I just ripped off two sticky notes from the bare wall of my study space, balled them up and trashed them. It means what was on there has been done. Later this evening, sticky notes will go up all over the wall, to remind me of stuff to do in the coming week. This may sound like what has been me, usually, but no…it is a new development.
When I was younger, I was the go-to-girl for all birthdays and anniversaries in the family. I remembered everything to the smallest detail. Growing up, it translated into other things, some very unpleasant, all linked to how retentive my memory was. Over the years, something had been happening that I only just realized. I put a lot of faith in ‘the power of my mind,’ I took a little too much pride in the eye I had for word detail and how that made me a good editor. I latched on to things I could claim as mine, things I could readily say I was skilled at. So when I started experiencing frequent fibrofogs, I moved from denial, to full-blown panic, in no time.
Some weeks back, my doctor asked me a series of questions, all of which I answered ‘No’ to, and all of which were related to my cognitive functions. Some of them made me laugh out loud and think, “are you kidding me?” Later, when I sat to think on the questions, I realized I hadn’t been truthful, and I wasn’t surprised I hadn’t. I am a very stubborn young woman.
Fibro fog – also known as fibromyalgia fog and brain fog – is a term commonly used for the cognitive difficulties that occur with fibromyalgia.
According to a 2015 review in Rheumatology International, some patients report that the loss of mental clarity can be even more devastating than the pain and fatigue associated with fibromyalgia. Fibro fog can manifest itself in different ways in different people but some of the most common symptoms include:
- short term memory loss
- misplacing objects
- becoming easily distracted
- forgetting plans
- difficulty carrying on conversations
- inability to remember new information
It has been hard to not feel like some of the things are all in my head, that they aren’t really happening, and that there is no need for me to do certain things differently, because making adjustments would only go to prove that I believe they are happening. But, more and more, I find myself in a confused mess, struggling to finish really simple tasks like scrolling through my contacts to find that person I want to text or call, taking my medication, or making sense of some things I read. It has taken me a while to call things what they are, and adjust my life so I am not more stressed than I get, thereby offsetting a vicious cycle. Ha! Just now, trying to remember some of the things I had to do that I forgot, I just remembered I promised to read a friend’s email on Friday. Here I am (where’s that sticky note?) lol! Oh boy.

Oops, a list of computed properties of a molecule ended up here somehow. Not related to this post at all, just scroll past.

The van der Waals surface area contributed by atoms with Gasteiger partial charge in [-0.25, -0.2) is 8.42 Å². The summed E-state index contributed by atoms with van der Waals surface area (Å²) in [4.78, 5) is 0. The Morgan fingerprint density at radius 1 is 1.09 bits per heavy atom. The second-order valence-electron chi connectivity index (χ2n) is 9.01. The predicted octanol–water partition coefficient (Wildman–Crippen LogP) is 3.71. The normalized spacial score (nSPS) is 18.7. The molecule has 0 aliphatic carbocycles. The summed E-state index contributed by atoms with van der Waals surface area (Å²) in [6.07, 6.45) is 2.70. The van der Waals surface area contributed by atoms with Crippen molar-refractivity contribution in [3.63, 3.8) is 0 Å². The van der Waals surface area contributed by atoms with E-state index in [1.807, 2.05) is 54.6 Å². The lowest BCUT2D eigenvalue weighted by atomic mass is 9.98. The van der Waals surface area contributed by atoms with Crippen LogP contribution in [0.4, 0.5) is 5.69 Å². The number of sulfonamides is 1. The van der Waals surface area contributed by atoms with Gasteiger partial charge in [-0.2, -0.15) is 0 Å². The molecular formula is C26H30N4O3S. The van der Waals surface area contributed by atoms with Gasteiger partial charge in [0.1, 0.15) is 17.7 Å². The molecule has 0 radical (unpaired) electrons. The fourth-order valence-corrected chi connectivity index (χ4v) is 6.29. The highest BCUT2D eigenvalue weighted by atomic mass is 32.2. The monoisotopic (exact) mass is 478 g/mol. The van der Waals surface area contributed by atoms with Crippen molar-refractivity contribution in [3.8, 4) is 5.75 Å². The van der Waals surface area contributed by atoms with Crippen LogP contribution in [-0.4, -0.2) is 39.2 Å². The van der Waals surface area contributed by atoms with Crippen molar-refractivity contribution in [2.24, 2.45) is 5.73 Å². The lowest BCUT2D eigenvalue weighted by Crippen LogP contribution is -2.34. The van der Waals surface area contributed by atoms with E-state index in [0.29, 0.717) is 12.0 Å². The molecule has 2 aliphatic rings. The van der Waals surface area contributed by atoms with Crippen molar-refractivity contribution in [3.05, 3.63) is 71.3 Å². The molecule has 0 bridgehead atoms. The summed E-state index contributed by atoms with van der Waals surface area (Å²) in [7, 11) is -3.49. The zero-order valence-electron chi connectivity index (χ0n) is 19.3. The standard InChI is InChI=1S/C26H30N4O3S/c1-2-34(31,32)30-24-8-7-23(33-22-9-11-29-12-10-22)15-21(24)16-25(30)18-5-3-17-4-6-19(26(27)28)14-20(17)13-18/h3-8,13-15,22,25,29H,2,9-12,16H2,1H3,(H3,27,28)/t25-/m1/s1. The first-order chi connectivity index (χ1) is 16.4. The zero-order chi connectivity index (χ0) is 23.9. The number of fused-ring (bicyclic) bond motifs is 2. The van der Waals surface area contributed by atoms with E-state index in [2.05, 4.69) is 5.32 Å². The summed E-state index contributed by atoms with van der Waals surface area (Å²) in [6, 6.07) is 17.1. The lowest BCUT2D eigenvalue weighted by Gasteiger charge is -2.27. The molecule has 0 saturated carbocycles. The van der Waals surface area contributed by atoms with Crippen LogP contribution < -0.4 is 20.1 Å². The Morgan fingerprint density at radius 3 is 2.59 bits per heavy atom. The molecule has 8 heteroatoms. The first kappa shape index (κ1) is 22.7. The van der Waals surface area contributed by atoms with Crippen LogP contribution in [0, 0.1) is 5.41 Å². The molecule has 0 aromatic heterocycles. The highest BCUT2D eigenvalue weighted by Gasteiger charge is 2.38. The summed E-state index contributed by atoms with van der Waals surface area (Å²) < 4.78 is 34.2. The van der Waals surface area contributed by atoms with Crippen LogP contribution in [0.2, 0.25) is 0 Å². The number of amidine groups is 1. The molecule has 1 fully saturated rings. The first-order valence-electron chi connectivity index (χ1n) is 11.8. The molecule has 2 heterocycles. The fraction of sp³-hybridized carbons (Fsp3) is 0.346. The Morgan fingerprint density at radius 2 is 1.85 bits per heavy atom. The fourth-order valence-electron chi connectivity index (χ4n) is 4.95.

I am learning to let go of my stubbornness and accept the changes that must come, for the sake of my comfort. Initially, I did not like the idea of getting sticky notes, keeping a log book to track new developments, and asking for help with things I’m used to handling on my own. But gradual adjustment is helping me, and reminding myself this is nothing serious, keeps me going. Truth be told though, recent difficulties have been harder to deal with than the pain and persistent fatigue. This past week, I kept zoning out of conversations, I started feeling guilty for my incoherence. And oh, I totally nailed my proposal presentation, but yuup, I completely forgot to add my Hypotheses in the slides, and that’s the most important part of the whole business. One of the faculty drew my attention and we all had a good laugh after I gasped in shock. Thankfully, I remembered them, and said them off the top of my head, whew! That went well.
I have a supportive family and loved ones, who are helping me cope, one day at a time. I have mad love for you all. Sticky notes are okay, crossword puzzles are okay, repeating things to myself over and over is okay, stopping to read this blog post’s paragraphs over and over is okay, it’s okay that I get too confused to carry conversations sometimes, that I’m becoming the queen of spoonerism or make errors that nearly stop my heart when I realize later, it’s okay, really. My not learning to not make a big deal out of them, and do things that will make me less stressed, is what is not okay.
And so, here’s to sticky notes, and fuzzy brains! lol. We shall overcome!